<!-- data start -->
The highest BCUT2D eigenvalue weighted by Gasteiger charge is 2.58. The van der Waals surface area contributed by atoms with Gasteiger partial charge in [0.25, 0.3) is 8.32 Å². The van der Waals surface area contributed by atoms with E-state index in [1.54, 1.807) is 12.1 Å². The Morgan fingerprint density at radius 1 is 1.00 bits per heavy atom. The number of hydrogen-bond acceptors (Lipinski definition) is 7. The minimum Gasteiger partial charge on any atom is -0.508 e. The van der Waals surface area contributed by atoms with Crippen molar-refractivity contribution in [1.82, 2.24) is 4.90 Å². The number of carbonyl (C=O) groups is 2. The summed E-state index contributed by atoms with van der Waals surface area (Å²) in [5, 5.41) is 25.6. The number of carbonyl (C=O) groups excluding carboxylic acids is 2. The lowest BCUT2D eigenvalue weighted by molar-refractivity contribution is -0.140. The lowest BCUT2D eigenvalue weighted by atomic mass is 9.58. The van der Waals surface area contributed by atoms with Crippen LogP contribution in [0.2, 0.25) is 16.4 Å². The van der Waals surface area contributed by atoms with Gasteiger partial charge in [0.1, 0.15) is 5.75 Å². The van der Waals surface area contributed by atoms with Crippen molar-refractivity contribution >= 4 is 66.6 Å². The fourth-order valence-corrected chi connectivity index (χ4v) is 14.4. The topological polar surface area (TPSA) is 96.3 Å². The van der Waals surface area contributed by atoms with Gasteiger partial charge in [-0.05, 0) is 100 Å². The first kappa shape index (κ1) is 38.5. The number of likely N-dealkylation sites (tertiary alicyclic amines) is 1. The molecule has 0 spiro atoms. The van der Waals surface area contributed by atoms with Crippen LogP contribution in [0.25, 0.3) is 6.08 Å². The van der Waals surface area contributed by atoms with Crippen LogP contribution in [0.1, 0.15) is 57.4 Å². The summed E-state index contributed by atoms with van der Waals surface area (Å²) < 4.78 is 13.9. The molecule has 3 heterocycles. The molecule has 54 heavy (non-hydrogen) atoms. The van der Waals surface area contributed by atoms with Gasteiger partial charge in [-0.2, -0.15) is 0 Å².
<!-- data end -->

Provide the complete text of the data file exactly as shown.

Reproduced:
The highest BCUT2D eigenvalue weighted by Gasteiger charge is 2.58. The van der Waals surface area contributed by atoms with Gasteiger partial charge in [0.25, 0.3) is 8.32 Å². The van der Waals surface area contributed by atoms with E-state index in [1.54, 1.807) is 12.1 Å². The Morgan fingerprint density at radius 1 is 1.00 bits per heavy atom. The number of hydrogen-bond acceptors (Lipinski definition) is 7. The minimum Gasteiger partial charge on any atom is -0.508 e. The van der Waals surface area contributed by atoms with Crippen molar-refractivity contribution in [1.82, 2.24) is 4.90 Å². The number of carbonyl (C=O) groups is 2. The summed E-state index contributed by atoms with van der Waals surface area (Å²) in [5, 5.41) is 25.6. The number of carbonyl (C=O) groups excluding carboxylic acids is 2. The lowest BCUT2D eigenvalue weighted by molar-refractivity contribution is -0.140. The lowest BCUT2D eigenvalue weighted by atomic mass is 9.58. The van der Waals surface area contributed by atoms with Crippen LogP contribution in [0.2, 0.25) is 16.4 Å². The van der Waals surface area contributed by atoms with Gasteiger partial charge in [0.1, 0.15) is 5.75 Å². The van der Waals surface area contributed by atoms with Crippen molar-refractivity contribution >= 4 is 66.6 Å². The fourth-order valence-corrected chi connectivity index (χ4v) is 14.4. The topological polar surface area (TPSA) is 96.3 Å². The van der Waals surface area contributed by atoms with Gasteiger partial charge in [-0.05, 0) is 100 Å². The first kappa shape index (κ1) is 38.5. The number of likely N-dealkylation sites (tertiary alicyclic amines) is 1. The molecule has 0 spiro atoms. The van der Waals surface area contributed by atoms with Crippen LogP contribution in [0.25, 0.3) is 6.08 Å². The van der Waals surface area contributed by atoms with Crippen LogP contribution in [0.1, 0.15) is 57.4 Å². The summed E-state index contributed by atoms with van der Waals surface area (Å²) < 4.78 is 13.9. The molecule has 3 heterocycles. The molecule has 54 heavy (non-hydrogen) atoms. The van der Waals surface area contributed by atoms with Gasteiger partial charge in [-0.2, -0.15) is 0 Å².